Roger Waters Releases Song Bashing Trump for Recognition of Jerusalem as Israel's Capital

Called 'The Penultimate Speech of the Red Indian to the White Man', the song features verses written by Palestinian national poet Mahmoud Darwish

Itamar Zohar
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FILE PHOTO: Roger Waters performs at Staples Center in Los Angeles, California,  June 20, 2017.
FILE PHOTO: Roger Waters performs at Staples Center in Los Angeles, California, June 20, 2017.Credit: KEVIN WINTER/AFP
Itamar Zohar

Former Pink Floyd musician Roger Waters released a new song on Tuesday in which he swats at U.S. President Donald Trump for recognizing Jerusalem as Israel's capital, Rolling Stone Magazine revealed. The song, called "The Penultimate Speech of the 'Red Indian' to the White Man," features verses written by Mahmoud Darwish, who is considered to be the Palestinian national poet. Waters is accompanied by the Joubran trio of oud players from Nazareth.

"On the surface, it narrates the last speech of the Native American to the white man, but it speaks also to Darwish's beloved Palestine and its indigenous people," Waters said in a statement, adding that it is relevant to "all victims of settler colonialism everywhere, always."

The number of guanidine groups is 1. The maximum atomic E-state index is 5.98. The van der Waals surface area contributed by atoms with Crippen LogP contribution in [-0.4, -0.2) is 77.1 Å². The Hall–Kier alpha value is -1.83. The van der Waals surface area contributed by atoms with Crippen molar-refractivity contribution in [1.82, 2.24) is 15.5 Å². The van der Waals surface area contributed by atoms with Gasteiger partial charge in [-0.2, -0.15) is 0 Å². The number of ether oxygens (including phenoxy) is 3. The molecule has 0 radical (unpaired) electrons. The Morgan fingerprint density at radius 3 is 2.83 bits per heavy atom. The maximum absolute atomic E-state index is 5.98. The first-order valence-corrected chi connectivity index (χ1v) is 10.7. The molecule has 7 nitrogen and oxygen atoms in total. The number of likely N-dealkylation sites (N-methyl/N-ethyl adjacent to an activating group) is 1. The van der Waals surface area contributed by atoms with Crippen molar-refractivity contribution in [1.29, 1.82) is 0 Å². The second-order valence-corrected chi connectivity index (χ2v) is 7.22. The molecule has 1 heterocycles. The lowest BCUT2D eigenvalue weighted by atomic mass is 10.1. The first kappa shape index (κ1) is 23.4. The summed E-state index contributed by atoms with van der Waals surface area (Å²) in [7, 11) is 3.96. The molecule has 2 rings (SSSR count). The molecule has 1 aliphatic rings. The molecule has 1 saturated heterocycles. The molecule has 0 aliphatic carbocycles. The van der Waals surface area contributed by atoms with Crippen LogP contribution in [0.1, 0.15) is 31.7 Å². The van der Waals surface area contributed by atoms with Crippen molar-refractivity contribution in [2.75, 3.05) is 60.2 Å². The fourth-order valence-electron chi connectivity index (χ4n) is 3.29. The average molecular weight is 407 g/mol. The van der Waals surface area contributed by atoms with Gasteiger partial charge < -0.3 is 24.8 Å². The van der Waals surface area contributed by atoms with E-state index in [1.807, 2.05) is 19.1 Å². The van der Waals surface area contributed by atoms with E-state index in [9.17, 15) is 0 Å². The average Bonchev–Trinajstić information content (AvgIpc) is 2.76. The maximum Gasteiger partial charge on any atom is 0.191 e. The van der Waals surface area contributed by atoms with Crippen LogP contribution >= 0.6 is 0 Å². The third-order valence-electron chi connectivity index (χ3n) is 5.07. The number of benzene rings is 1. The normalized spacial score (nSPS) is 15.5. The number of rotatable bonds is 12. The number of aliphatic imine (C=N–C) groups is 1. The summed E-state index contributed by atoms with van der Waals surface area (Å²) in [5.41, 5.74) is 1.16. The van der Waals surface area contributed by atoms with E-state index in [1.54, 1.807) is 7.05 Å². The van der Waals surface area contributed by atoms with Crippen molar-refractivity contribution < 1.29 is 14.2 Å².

Trio Joubran and Waters recorded the song in Paris and London after Trump's declaration last December, according to Rolling Stone. They added that the video was released to mark the 70th anniversary of the Palestinian "Nakba," when more than 700,000 Arabs fled or were expelled from their homes during the 1947-49 Israeli War of Independence.

"We have been touring the world with our ouds for the past 15 years, taking with us – from city to city – a bit of Palestine," the band said in a joint statement released by Rolling Stone. "We honor the struggles of indigenous peoples across the globe, and through our art, affirm that the relationship between people, culture and their homeland survives history."

Waters had been with the popular pop group Pink Floyd until 1985 and in recent years has become active in promoting a boycott of Israel. Among the artists he tried but failed to persuade to eschew concerts in Israel were Radiohead and Nick Cave.